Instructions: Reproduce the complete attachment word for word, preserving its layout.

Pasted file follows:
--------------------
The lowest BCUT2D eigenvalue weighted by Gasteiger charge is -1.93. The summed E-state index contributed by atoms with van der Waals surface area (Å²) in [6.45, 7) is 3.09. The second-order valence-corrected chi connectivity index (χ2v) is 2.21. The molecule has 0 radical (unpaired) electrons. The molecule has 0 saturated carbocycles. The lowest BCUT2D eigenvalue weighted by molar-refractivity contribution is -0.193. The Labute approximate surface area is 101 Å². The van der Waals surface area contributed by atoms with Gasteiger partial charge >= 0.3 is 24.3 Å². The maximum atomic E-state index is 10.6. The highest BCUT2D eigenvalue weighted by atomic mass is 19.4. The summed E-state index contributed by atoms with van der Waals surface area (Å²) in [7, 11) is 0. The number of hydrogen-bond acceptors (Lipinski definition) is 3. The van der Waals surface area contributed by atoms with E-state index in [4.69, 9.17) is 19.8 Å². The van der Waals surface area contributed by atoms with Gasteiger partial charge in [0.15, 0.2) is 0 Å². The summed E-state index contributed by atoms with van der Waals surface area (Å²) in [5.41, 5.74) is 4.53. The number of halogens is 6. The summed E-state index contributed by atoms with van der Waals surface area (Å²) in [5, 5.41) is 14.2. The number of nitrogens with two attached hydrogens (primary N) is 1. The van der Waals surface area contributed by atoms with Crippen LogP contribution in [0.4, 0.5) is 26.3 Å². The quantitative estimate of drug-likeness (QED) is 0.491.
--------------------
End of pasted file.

The lowest BCUT2D eigenvalue weighted by Gasteiger charge is -1.93. The summed E-state index contributed by atoms with van der Waals surface area (Å²) in [6.45, 7) is 3.09. The second-order valence-corrected chi connectivity index (χ2v) is 2.21. The molecule has 0 radical (unpaired) electrons. The molecule has 0 saturated carbocycles. The lowest BCUT2D eigenvalue weighted by molar-refractivity contribution is -0.193. The Labute approximate surface area is 101 Å². The van der Waals surface area contributed by atoms with Gasteiger partial charge >= 0.3 is 24.3 Å². The maximum atomic E-state index is 10.6. The highest BCUT2D eigenvalue weighted by atomic mass is 19.4. The summed E-state index contributed by atoms with van der Waals surface area (Å²) in [7, 11) is 0. The number of hydrogen-bond acceptors (Lipinski definition) is 3. The van der Waals surface area contributed by atoms with E-state index in [4.69, 9.17) is 19.8 Å². The van der Waals surface area contributed by atoms with Gasteiger partial charge in [0.15, 0.2) is 0 Å². The summed E-state index contributed by atoms with van der Waals surface area (Å²) in [5.41, 5.74) is 4.53. The number of halogens is 6. The summed E-state index contributed by atoms with van der Waals surface area (Å²) in [5, 5.41) is 14.2. The number of nitrogens with two attached hydrogens (primary N) is 1. The van der Waals surface area contributed by atoms with Crippen LogP contribution in [0.4, 0.5) is 26.3 Å². The quantitative estimate of drug-likeness (QED) is 0.491.